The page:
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Should I talk to the teacher about this?

(13 Posts)
cupofteaplease Thu 11-Oct-12 22:01:49

This might sound silly to ask for advice, bearing in mind I am a primary school teacher myself...!

However, for the last few days a little girl in my dd1's class (Year 3) has been saying that she wishes my dd were dead hmm A boy said it to her yesterday too. Today, the same girl also said she wished my dd would move away and go to another school.

Obviously this is hurting my dd's feelings and I'd like to stop it before it gets out of control. To make matters a bit more tricky, our third dd is severely ill and life-limited, so dd is very aware of death, what it means and that it can happen to children so it's all a bit too close to home for her.

Her teacher is on 6 week's sick leave (broken foot!), and the class has had a few cover teachers, so I'm not sure if there's any point in going to speak to him/her, or whether to call the head. I feel that calling the head might be an over reaction.


TeaBrick Thu 11-Oct-12 22:03:19

Yes you should absolutely tell the teacher

Felicitywascold Thu 11-Oct-12 22:04:12

I would call and speak to the deputy as your DDs normal teacher is off sick. But yes it needs reporting so it can be nipped in the bud.

dyzzidi Thu 11-Oct-12 22:04:47

I would make an appointment and speak to the head teacher. You need to make sure she is supported by any staff who may come into contact with her and treated sensitively. If the school are not aware of the home situation with her sister I would make them aware of it.

picnicbasketcase Thu 11-Oct-12 22:04:54

Definitely. Your poor DD sad These children need to be told that speaking to others like that is absolutely unacceptable.

cupofteaplease Thu 11-Oct-12 22:14:16

Thank you for the replies. The school are aware of dd3, as dds1 and 2 sometimes miss days of school to go to the hospice for respite.

If her class teacher was available, I would speak to her without hesitation. I think what's worrying me is wasting the head's time.

But on MN advice, I will call tomorrow as I'm at work and I don't want this to fester over the weekend.

HumphreyCobbler Thu 11-Oct-12 22:18:55

I also agree that it is important to mention this - good luck with getting it sorted.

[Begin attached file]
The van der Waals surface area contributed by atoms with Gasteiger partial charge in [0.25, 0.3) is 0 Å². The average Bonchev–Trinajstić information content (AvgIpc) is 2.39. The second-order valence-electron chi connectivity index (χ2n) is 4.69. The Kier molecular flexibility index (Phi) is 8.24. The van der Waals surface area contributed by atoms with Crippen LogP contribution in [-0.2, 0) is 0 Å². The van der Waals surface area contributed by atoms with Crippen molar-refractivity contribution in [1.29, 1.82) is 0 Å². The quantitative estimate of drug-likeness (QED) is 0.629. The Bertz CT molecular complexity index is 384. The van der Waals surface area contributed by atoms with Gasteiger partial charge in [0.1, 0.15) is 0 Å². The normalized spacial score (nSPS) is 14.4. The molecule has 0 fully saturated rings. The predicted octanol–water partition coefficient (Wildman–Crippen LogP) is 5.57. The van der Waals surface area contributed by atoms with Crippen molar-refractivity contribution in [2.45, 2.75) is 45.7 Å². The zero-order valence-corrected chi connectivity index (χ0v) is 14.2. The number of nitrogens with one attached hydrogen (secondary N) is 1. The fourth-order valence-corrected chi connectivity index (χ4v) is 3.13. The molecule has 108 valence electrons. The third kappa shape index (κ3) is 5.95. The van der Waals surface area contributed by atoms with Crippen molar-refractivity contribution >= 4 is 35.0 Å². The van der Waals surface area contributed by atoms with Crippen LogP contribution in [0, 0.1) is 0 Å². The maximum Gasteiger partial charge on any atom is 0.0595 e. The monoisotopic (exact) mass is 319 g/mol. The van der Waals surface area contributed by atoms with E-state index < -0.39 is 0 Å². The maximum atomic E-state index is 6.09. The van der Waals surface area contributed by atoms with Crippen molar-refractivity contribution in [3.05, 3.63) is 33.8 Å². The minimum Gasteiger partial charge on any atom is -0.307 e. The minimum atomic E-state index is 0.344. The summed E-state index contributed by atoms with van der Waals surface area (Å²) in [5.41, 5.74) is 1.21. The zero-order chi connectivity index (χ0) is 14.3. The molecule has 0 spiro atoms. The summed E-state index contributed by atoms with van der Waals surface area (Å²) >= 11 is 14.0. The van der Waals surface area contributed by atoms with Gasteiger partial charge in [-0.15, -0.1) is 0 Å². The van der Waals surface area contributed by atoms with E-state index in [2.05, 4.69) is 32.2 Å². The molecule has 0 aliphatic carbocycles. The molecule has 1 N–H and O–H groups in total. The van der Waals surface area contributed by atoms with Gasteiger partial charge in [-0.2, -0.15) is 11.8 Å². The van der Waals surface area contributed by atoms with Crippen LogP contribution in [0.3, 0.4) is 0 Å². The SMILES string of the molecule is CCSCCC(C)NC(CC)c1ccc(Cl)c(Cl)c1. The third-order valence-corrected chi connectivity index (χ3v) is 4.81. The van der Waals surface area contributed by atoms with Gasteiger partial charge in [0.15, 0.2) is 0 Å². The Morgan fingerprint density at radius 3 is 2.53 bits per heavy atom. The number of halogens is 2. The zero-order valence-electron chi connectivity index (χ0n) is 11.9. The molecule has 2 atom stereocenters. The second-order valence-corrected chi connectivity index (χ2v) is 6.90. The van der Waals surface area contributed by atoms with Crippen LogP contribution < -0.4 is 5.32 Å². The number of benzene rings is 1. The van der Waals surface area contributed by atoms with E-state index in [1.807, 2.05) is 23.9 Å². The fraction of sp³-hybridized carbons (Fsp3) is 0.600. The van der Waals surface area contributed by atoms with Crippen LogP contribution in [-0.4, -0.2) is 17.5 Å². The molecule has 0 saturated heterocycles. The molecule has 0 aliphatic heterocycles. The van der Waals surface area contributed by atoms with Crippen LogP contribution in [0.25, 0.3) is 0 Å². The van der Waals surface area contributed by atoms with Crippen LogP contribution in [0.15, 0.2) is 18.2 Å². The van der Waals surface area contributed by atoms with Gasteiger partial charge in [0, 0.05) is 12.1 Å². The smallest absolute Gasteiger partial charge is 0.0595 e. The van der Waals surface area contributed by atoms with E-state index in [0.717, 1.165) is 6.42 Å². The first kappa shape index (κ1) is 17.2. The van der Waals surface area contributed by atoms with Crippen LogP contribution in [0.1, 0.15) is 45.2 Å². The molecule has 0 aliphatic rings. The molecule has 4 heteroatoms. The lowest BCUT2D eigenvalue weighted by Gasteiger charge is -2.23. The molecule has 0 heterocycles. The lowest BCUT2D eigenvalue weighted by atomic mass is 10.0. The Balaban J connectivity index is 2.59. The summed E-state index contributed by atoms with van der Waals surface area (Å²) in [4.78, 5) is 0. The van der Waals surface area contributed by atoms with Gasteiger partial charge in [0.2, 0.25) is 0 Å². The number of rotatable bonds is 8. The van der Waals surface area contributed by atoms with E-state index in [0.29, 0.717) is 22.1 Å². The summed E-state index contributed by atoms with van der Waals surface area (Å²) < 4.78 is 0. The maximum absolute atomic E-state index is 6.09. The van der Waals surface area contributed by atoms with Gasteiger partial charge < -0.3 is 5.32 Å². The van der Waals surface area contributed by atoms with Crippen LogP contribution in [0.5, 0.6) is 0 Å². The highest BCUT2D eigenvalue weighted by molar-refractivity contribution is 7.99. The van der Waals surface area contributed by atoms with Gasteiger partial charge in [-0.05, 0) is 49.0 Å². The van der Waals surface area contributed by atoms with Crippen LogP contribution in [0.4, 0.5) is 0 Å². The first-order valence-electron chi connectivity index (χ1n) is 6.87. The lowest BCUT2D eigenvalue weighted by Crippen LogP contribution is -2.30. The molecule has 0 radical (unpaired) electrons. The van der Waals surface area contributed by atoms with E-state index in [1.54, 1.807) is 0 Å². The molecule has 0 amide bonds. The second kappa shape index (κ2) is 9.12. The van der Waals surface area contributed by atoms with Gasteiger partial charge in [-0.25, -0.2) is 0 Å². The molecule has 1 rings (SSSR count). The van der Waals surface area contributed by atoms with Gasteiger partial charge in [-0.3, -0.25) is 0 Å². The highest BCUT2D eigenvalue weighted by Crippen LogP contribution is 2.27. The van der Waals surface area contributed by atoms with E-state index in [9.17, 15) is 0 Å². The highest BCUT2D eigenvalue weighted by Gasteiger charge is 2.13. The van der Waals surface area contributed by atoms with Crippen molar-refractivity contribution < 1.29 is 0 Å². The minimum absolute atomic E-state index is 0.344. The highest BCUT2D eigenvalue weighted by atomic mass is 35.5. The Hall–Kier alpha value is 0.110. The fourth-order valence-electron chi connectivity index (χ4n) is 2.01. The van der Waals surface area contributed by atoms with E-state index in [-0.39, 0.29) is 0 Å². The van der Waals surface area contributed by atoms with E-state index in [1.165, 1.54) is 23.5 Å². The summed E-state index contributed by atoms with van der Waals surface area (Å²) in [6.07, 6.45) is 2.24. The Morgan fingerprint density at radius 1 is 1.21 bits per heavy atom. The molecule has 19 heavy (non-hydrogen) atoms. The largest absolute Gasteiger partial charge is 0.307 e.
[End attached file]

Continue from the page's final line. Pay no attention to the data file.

I am a teacher too, but also find myself really hesitating over any contact with my son's school

clam Thu 11-Oct-12 22:24:11

Well, I don't know what your Head's like but I can promise you that ours would be in to speak to those kids before she'd even put the phone down.

You would absolutely NOT be wasting her time.

simpson Thu 11-Oct-12 22:40:07

I would either speak to HT or KS2 leader if your DD1 has a different teacher on a regular basis.

I hope this gets sorted soon....

Carpediem2007 Thu 11-Oct-12 22:41:33

Actually, even without knowing your home situation, this is not terribly nice behaviour from other pupils and this needs to be addressed as school should support a caring attitude. 2 children telling this to your DD is a bit much, do you know more about the context? Why are they being so mean to her??

As a teacher, you probably know that you can only help if you are made aware of issues that have significant impact on your pupils. If teachers don't know about it, they can't tackle it and support your DD.

Definitely not wasted time to tell current teachers about it, whether they are permanent or not, they are dealing with the NOW time - and if they can't handle it, go up.

I reported what I thought were minor issues to my DS's teacher (with lots of hesitation on my part but I could not just try to reassure him for ever that things would probably improve with time) and she impressed me by looking into it and putting measures in place to correct things.